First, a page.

What United did on their holidays….

These days, what with summer tournaments like the World Cup, European Championships, Copa America and  Gold Cup and major clubs conducting high-profile pre-season tours to all parts of the globe, June is really the only month when there’s not much football being played  in the northern hemisphere – except on the beach.  The Champions League Final was played on something like the  28th May this year and by the end of the first week in July, most of United’s multi-national squad were back at Carrington getting weighed and measured and starting the process of winding themselves up for the coming season. 

The only exceptions were the likes of Javier Hernandez and Antonio Valencia who were away playing in the Gold Cup  and Copa America  respectively, plus the likes of Danny Welbeck, Chris Smalling and new signings Phil Jones and David De Gea, who had all been involved in the Euro U-21 tournament in Denmark.  All of the above were given extended rest after their summer exertions, though all of them except the injured Valencia later joined up with the United squad on their US Tour.  Also missing from that tour was Darren Fletcher, who has yet to recover from the mystery virus that afflicted him in the spring.

United’s tour of the States was an unreserved success on the pitch; they breezed past 3 MLS teams in Boston, Seattle and Chicago, trounced an alleged MLS All-Star team in New Jersey, then finished off by beating a weakened Barcelona team in front of 81,000 people at the Redskins stadium in Landover, Maryland, about a half-hour from Washington DC.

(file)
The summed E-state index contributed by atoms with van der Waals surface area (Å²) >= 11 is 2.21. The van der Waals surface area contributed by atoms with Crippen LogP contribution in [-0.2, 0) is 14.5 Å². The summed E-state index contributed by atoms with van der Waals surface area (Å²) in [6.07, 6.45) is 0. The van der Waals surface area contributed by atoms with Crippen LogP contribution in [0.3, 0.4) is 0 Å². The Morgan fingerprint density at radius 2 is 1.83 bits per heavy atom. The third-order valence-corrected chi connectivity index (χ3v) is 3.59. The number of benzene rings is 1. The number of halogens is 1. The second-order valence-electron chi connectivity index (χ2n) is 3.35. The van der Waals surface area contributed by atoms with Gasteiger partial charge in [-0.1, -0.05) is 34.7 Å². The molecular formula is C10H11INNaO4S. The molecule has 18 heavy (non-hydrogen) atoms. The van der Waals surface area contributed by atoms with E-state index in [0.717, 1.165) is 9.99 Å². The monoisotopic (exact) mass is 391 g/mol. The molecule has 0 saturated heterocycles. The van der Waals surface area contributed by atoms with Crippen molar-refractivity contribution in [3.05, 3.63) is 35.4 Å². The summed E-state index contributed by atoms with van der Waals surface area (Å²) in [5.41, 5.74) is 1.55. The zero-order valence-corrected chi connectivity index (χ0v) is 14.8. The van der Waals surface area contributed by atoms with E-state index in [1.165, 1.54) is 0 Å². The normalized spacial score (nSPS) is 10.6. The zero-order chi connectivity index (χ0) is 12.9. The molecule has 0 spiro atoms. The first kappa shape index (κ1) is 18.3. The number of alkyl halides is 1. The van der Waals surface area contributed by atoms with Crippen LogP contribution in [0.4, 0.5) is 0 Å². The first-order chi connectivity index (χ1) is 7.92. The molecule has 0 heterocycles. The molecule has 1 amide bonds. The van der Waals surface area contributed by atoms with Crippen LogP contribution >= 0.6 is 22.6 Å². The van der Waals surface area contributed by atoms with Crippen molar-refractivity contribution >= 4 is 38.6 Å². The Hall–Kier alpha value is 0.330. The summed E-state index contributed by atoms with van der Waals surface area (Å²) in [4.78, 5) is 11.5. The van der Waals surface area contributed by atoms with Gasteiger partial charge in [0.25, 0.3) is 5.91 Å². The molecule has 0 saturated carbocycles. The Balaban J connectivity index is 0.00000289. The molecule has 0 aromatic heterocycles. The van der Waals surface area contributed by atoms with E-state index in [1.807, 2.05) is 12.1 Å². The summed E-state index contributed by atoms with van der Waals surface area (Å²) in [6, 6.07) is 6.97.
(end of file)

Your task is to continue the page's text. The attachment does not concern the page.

United v Barcelona in front of 81,000 people…….in the USA….mind-boggling…..

Everyone got some time on the pitch except Hernandez, who didn’t join up with the squad until New York and then suffered a diplomatic concussion to quiet the hordes of Latino fans for whom he has become an idol and who wanted to see him on the pitch.  In total, the team scored something like 20 goals and conceded only 3 in the five matches they played.  As to who prospered and who didn’t, Danny Welbeck did enough to suggest that he will see plenty of first-team action this year, goalkeeper Anders Lindegaard played sufficiently well  to indicate that he should be considered as a serious challenger to the expensive De Gea.  Ashley Young started the tour brightly, though faded in the later games and Tom Cleverley showed some promise though he didn’t seem to get as much time on the pitch as he had on the 2010 tour of the USA.

Back in Europe, several of United’s squad were off in Amsterdam in midweek playing in Edwin van der Sar’s Testimonial jamboree, which featured no less than 3 games and saw some great Dutch players of the recent past – Bergkamp, Overmars, Cocu, Davids – turning out to see Edwin off.  I have to say that Marc Overmars looked in great shape and looks as though he should still be playing – well, he’s only the same age as Ryan Giggs.